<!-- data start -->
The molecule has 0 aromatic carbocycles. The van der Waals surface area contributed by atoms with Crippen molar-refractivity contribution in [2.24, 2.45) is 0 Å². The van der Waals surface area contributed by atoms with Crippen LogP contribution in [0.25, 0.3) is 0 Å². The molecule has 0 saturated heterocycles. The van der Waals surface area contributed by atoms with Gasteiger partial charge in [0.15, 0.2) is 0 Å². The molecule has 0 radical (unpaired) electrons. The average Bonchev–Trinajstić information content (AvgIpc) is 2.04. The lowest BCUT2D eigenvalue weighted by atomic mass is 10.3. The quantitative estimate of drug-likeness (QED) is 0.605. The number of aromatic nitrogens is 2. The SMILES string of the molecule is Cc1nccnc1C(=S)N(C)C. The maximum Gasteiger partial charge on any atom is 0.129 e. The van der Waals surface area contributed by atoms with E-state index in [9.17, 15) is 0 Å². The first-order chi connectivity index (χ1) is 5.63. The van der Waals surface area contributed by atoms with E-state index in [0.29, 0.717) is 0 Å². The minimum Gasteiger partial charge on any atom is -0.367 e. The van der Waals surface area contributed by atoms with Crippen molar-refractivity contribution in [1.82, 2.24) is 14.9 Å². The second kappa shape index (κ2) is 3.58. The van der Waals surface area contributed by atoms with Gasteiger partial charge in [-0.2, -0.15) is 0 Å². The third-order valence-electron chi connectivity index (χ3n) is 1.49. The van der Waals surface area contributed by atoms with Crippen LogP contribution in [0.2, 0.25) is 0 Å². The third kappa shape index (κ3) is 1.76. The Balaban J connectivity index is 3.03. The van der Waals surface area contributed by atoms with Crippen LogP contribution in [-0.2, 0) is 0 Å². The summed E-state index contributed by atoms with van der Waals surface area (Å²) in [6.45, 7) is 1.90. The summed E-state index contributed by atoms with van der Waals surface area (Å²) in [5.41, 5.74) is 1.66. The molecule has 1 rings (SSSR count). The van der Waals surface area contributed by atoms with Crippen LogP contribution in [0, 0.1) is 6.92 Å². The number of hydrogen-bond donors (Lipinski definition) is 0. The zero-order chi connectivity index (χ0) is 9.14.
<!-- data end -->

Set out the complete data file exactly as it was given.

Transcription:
The molecule has 0 aromatic carbocycles. The van der Waals surface area contributed by atoms with Crippen molar-refractivity contribution in [2.24, 2.45) is 0 Å². The van der Waals surface area contributed by atoms with Crippen LogP contribution in [0.25, 0.3) is 0 Å². The molecule has 0 saturated heterocycles. The van der Waals surface area contributed by atoms with Gasteiger partial charge in [0.15, 0.2) is 0 Å². The molecule has 0 radical (unpaired) electrons. The average Bonchev–Trinajstić information content (AvgIpc) is 2.04. The lowest BCUT2D eigenvalue weighted by atomic mass is 10.3. The quantitative estimate of drug-likeness (QED) is 0.605. The number of aromatic nitrogens is 2. The SMILES string of the molecule is Cc1nccnc1C(=S)N(C)C. The maximum Gasteiger partial charge on any atom is 0.129 e. The van der Waals surface area contributed by atoms with E-state index in [9.17, 15) is 0 Å². The first-order chi connectivity index (χ1) is 5.63. The van der Waals surface area contributed by atoms with E-state index in [0.29, 0.717) is 0 Å². The minimum Gasteiger partial charge on any atom is -0.367 e. The van der Waals surface area contributed by atoms with Crippen molar-refractivity contribution in [1.82, 2.24) is 14.9 Å². The second kappa shape index (κ2) is 3.58. The van der Waals surface area contributed by atoms with Gasteiger partial charge in [-0.2, -0.15) is 0 Å². The third-order valence-electron chi connectivity index (χ3n) is 1.49. The van der Waals surface area contributed by atoms with Crippen LogP contribution in [0.2, 0.25) is 0 Å². The third kappa shape index (κ3) is 1.76. The Balaban J connectivity index is 3.03. The van der Waals surface area contributed by atoms with Crippen LogP contribution in [-0.2, 0) is 0 Å². The summed E-state index contributed by atoms with van der Waals surface area (Å²) in [6.45, 7) is 1.90. The summed E-state index contributed by atoms with van der Waals surface area (Å²) in [5.41, 5.74) is 1.66. The molecule has 1 rings (SSSR count). The van der Waals surface area contributed by atoms with Crippen LogP contribution in [0, 0.1) is 6.92 Å². The number of hydrogen-bond donors (Lipinski definition) is 0. The zero-order chi connectivity index (χ0) is 9.14.